• Ellie

    I pulled up this blog post to continue/finish reading it while i was bingeing at 1 am. I just wish i had read it earlier. It was so ironic that i began reading again at the part where you talked about the bread and butter…and i did the exact same thing ( i didnt eat a stick of buttwr, but i bargained with how much i was eating on my bread). Because of you i felt like it was okay to keep eating even though i was so ucomfortably full…ive had nearly a years worth of cravings on my mind. Ive been in a back and forth battle with restricting and recovering and I just hope that I can recover. I have been gaining several lbs over these past few days and it hurts to look in the mirror. My weight is currently higher then my pre-anorexia weight. Will it go back down eventually? Thanks for this post.

  • Emma

    why am I eating so much but not gaining weight? When I look in the mirror I feel fat but then the scale says I haven’t gained anything even though I’m consuming a ton of cookies and ice cream to become weight restored. I need two more lbs but they aren’t coming no matter how much I eat. What’s going on?

  • Natasha elphick

    Hi Tabitha I don’t know if you can give advice I’m currently trying to recover from anorexia I was nearly sectioned under the mental health act unless I increased my calories which I did. However my physiatrist told me to eat 2500 calories. I’ve not managed to do that but have been eating around 2200. But I seem to be gaining so quickly. This is my second time in recovery and the previous time I was eating 399 and was increasing weight slowly why is it this time eating less I’m gaining quicker. I want to increase my calories as still so hungry but just worried I will gain even faster and all ready feel like it’s spirialing out of control all ready. I’ve read somewhere that a recovering anorexia esting 2200 is still classed as starvation mode and the body clings on to everything ands that’s why I’m gaining so fast but I don’t know how true that is. Any advice would be great please can you help xxx

  • Sneha Kuruganty

    I love this article. I am in my third round of recovery from restrictive anorexia, I have been through all the hospitalizations, residential treatments, IOP and PHP and now I am in my second year of college. This time in recovery I am completely on my own and faced with the many choices of food that college offers. I am currently 85.8 pounds and know I need to gain weight. I am eating more than ever before and trying to enjoy it. I will have eaten 800 calories in one seating before I know it and still feel hungry. This article opened my eyes to the relevance of mental hunger but I still have a clawing fear. Every time in my past recoveries, I have gained so much weight so quickly and that caused me to relapse time and time again. I know that I have to gain weight but I do not think I’m ready to see it go up so quick. Also, I am afraid that if I continue to live this way and enjoy eating the things I am eating and the way I am eating, I won’t be able to stop myself… EVER. I already feel so out of control. I will have gone into the dining hall with a plan of what I am going to get then just go buck-wild and completely black out. I am so scared but I want to be able to have some structure and recover without just shifting from restricting to binging with the same outcome of over-thinking and guilt.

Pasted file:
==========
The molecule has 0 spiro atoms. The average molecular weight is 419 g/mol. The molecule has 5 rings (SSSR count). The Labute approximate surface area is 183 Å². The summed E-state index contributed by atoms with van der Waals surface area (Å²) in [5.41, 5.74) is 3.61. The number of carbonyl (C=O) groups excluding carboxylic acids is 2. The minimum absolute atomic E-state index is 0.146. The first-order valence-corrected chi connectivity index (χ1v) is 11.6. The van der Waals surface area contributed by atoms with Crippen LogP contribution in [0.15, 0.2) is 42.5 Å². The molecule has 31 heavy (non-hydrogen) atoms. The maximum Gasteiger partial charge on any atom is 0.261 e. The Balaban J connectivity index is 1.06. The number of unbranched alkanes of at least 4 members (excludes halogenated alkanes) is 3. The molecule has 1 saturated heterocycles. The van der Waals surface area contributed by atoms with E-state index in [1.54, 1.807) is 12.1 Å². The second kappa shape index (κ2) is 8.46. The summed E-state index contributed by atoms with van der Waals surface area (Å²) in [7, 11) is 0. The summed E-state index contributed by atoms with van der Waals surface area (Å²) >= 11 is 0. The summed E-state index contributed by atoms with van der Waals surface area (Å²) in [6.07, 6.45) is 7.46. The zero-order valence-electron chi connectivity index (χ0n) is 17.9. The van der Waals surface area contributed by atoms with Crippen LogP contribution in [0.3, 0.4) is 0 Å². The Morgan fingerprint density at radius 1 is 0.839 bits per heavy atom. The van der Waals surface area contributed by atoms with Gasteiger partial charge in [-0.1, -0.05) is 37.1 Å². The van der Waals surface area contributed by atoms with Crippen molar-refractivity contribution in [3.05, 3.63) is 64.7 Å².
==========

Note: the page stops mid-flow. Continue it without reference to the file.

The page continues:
• paris

    Hi Tabitha,
    I’m so happy to have found this article and in some ways comforting to know that I’m not alone in this struggle.
    I had eating disorders too. It started 3 years ago.. yes I lost so much weight as I used to eat 500 calories a day. All my friends felt I looked anorexic but I felt happy about myself. And yes, I have always been obsessed about my weight, always liked to be skinny. Then the scary part started, I started to feel hungry.. extremely hungry. When I started to eat, I felt horribly guilty and this went on and on for a while. It got me so depressed. It has been about 3 years now. I have learnt to recover on my own. I learnt to eat healthy and not be obsessed by calories and to embrace my body the way it is. It is a torturous process. I’m still recovering, yes I still feel guilty if I eat more than I feel I should. I also feel that I could never go back to old figure when I lost all that weight and I was about 45 kg. I don’t know why I feel that way. It can be so frustrating and makes me sad.